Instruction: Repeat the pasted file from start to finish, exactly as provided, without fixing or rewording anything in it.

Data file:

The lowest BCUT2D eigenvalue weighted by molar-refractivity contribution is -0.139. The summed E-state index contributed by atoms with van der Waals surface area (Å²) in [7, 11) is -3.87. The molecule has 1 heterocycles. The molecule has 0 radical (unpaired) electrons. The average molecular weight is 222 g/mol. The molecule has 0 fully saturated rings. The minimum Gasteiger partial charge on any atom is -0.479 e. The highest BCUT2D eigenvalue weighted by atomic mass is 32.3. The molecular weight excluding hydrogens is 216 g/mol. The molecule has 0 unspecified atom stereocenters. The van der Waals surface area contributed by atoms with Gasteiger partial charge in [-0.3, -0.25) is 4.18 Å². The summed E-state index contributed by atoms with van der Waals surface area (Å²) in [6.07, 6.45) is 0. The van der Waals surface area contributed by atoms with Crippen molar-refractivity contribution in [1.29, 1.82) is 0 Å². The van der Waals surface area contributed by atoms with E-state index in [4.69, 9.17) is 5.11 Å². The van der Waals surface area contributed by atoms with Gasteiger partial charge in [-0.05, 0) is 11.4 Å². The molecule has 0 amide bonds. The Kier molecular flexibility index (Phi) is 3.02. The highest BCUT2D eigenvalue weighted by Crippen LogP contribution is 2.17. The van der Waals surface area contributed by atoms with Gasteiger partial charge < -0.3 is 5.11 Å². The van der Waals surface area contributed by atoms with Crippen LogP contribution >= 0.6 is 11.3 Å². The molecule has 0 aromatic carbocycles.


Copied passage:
The lowest BCUT2D eigenvalue weighted by molar-refractivity contribution is -0.139. The summed E-state index contributed by atoms with van der Waals surface area (Å²) in [7, 11) is -3.87. The molecule has 1 heterocycles. The molecule has 0 radical (unpaired) electrons. The average molecular weight is 222 g/mol. The molecule has 0 fully saturated rings. The minimum Gasteiger partial charge on any atom is -0.479 e. The highest BCUT2D eigenvalue weighted by atomic mass is 32.3. The molecular weight excluding hydrogens is 216 g/mol. The molecule has 0 unspecified atom stereocenters. The van der Waals surface area contributed by atoms with Gasteiger partial charge in [-0.3, -0.25) is 4.18 Å². The summed E-state index contributed by atoms with van der Waals surface area (Å²) in [6.07, 6.45) is 0. The van der Waals surface area contributed by atoms with Crippen molar-refractivity contribution in [1.29, 1.82) is 0 Å². The van der Waals surface area contributed by atoms with E-state index in [4.69, 9.17) is 5.11 Å². The van der Waals surface area contributed by atoms with Gasteiger partial charge in [-0.05, 0) is 11.4 Å². The molecule has 0 amide bonds. The Kier molecular flexibility index (Phi) is 3.02. The highest BCUT2D eigenvalue weighted by Crippen LogP contribution is 2.17. The van der Waals surface area contributed by atoms with Gasteiger partial charge < -0.3 is 5.11 Å². The van der Waals surface area contributed by atoms with Crippen LogP contribution >= 0.6 is 11.3 Å². The molecule has 0 aromatic carbocycles.